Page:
Carmine Infantino's passing away hits me the same way that Julie Schwartz's or Curt Swan's passing away hit me. These were giants among comic book creators, men who shaped my very childhood with their wonderful stories for DC Comics, and nobody has ever come along to supplant them from my memories.

I started reading comic books in 1966, so in some way I guess I missed being there for most of Infantino's long and classic run as a pencil artist for DC. He would be promoted to art director in 1967, and other than a few covers here and there, his art vanished from DC for a long time (though of course his presence was felt on every comic, whether as art director or his eventual ascension to publisher). But for that magical Go-Go Checks era of 1966-67, I got to enjoy a lot of Infantino's work on The Flash, which quickly became one of my favorite DC titles. (For some reason, I never really got into Batman or Detective in the Silver Age, even though the "Batman" TV show was directly responsible for me buying comics in the first place.)

Here are the front covers to my favorite Infantino Flash stories from that period. Coincidentally (or maybe not so coincidentally), they're the last three issues he did (until the 1980s, anyway). Rest in peace, Carmine Infantino.

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Yeah, it's easy to tell when you first started reading, as your favorites are just that much later than mine--although we probably are picking covers from when we were the same age. The team of Infantino and Anderson was hard to beat. The first and last of these were pretty iconic for me--that Flash-GL team-up was really exciting, both for the cover and the story inside, and I vividly remember getting it. The middle one I've come to think of as one of the great SA covers for the excellence of the design and the sheer goofiness of the concept and balloons.

This was a big one for me. My intro to the Flash.

That was a good intro! Lots of people got interested in comics through those annuals. They realized there was a lot of interesting history out there. And if we hadn't read the stories before, they were new to us--and 80 pages for a quarter was a good deal.

-- MSA

My first regular off-the-rack issue was Flash #111, so when I got this one it it was a great catch-up on all the featured rogues.


doc photo said:

This was a big one for me. My intro to the Flash.

...Did these Giants edit the stories as the 60s DC Justice Leagues did ?????????

  Of course , the League was dealing with a uniform book-length size , Flash was not...

doc photo said:

This was a big one for me. My intro to the Flash.

Even though the stories inside were usually lackluster at best (and usually drawn by Shelly "Bob Kane" Moldoff), Infantino's work on Batman covers during the mid 1960s was fabulous. A few of my favorites:

I'm seeing a trend here in that you like covers with a lot of type on them. I don't find those all that appealing. Of course, I'm not a big fan of the cover that Julie Schwartz said was his all-time favorite, either, so tastes can differ.

And, let's face it, there is NO newsstand dealer, much less a drugstore clerk, who would know without even looking that he had sold out of Batman comics on Earth-Prime. But I imagine if Batman lived here, he might remember that.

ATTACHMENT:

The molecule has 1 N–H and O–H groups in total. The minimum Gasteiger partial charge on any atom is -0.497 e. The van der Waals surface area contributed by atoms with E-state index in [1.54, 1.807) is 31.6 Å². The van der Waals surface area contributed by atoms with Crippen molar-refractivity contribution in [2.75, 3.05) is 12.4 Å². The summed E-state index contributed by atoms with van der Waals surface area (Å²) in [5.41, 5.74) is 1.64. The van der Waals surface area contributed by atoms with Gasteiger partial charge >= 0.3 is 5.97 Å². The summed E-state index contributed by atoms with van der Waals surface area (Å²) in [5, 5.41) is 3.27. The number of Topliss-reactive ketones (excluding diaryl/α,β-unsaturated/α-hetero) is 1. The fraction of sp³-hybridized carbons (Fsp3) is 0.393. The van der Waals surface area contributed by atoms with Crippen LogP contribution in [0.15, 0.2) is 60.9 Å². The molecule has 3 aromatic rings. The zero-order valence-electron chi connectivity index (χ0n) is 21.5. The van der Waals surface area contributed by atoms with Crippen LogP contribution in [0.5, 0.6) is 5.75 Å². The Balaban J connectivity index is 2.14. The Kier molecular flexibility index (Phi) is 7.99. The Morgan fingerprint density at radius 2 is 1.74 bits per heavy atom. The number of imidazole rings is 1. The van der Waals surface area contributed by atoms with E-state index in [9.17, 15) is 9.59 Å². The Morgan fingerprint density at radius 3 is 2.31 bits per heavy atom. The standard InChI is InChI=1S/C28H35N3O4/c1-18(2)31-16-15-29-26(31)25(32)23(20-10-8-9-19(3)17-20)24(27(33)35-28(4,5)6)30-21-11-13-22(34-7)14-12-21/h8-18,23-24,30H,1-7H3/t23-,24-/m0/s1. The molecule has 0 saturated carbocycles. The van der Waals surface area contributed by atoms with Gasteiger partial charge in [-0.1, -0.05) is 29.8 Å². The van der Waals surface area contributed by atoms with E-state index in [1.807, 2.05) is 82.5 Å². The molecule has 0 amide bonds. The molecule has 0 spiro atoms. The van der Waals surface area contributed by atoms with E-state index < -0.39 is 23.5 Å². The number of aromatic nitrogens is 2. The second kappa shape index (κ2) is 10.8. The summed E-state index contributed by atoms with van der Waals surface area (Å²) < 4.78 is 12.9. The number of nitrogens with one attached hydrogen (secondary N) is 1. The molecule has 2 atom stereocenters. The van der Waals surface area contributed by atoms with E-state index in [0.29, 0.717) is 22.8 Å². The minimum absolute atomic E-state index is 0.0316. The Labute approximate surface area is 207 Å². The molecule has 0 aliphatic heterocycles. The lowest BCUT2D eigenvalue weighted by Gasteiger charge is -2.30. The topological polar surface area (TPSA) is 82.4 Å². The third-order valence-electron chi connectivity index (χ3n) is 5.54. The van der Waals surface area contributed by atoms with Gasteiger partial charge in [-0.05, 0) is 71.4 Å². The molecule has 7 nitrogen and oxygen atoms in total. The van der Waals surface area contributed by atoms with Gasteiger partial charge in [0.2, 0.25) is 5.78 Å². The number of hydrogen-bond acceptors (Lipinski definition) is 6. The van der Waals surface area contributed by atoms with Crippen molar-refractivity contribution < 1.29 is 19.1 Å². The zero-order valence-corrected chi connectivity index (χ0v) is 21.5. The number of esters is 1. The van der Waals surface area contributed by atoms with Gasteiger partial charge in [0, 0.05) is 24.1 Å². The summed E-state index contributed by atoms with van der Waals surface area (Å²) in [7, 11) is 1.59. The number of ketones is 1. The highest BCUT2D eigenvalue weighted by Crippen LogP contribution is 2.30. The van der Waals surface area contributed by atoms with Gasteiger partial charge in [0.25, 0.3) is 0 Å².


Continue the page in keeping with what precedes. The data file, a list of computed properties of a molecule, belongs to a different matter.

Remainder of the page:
Wasn't it always a little weird that these real heroes had comic books about their adventures, especially if they were made up? That was mostly the Marvel Universe, but it still never quite made sense to me. But I did think it was pretty cool to see so many comics hanging on that newsstand that I actually bought!

-- MSA

...BTW , MSA , that cover was part of an odd middish 60s trendlet - " Comics that incorporated repros of comic covers , either on the cover or in the interior " .

Tended to register a bit better than Marvel's attempts at putting B&W photos inside of stories , anyway !!!!!!!!!

Mr. Silver Age said:

I'm seeing a trend here in that you like covers with a lot of type on them. I don't find those all that appealing. Of course, I'm not a big fan of the cover that Julie Schwartz said was his all-time favorite, either, so tastes can differ.

And, let's face it, there is NO newsstand dealer, much less a drugstore clerk, who would know without even looking that he had sold out of Batman comics on Earth-Prime. But I imagine if Batman lived here, he might remember that.

Wasn't it always a little weird that these real heroes had comic books about their adventures, especially if they were made up? That was mostly the Marvel Universe, but it still never quite made sense to me. But I did think it was pretty cool to see so many comics hanging on that newsstand that I actually bought!

-- MSA

The first story that I read in which I first really appreciated Infantino's art came WAY later than all of these:

But even later than that when I was able to get into his earlier Flash work I really dug this one:

It's easy to enjoy Infantino's Flash work, as that's what he's best known for. However, for me the great revelation was his Elongated Man stories. He was really allowed to let his inner absurdist out, and really put it to great use.

I'm not familiar with that Danger Trail, but it sounds promising with Infantino. Of course, it would've been better if they'd let him do the cover rather than giving it to Gulacy, especially since Infantino was no slouch at covers.

To even things out, here's one of Infantino's little known covers. He did a number of Plas covers after a round-robin of many other artists, but he didn't do the interiors.

-- MSA

So is this the answer to where the expression, "the mad mod" came from?

I always avoided reading comics with trick covers like that Flash "STOP: Don't Pass Up this Comic" gimmick. I 

always associated it with those billboards that say "SEX: Now that I've got your attention...." or "CAUGHT YOU...reading billboards again, aren't you?!"

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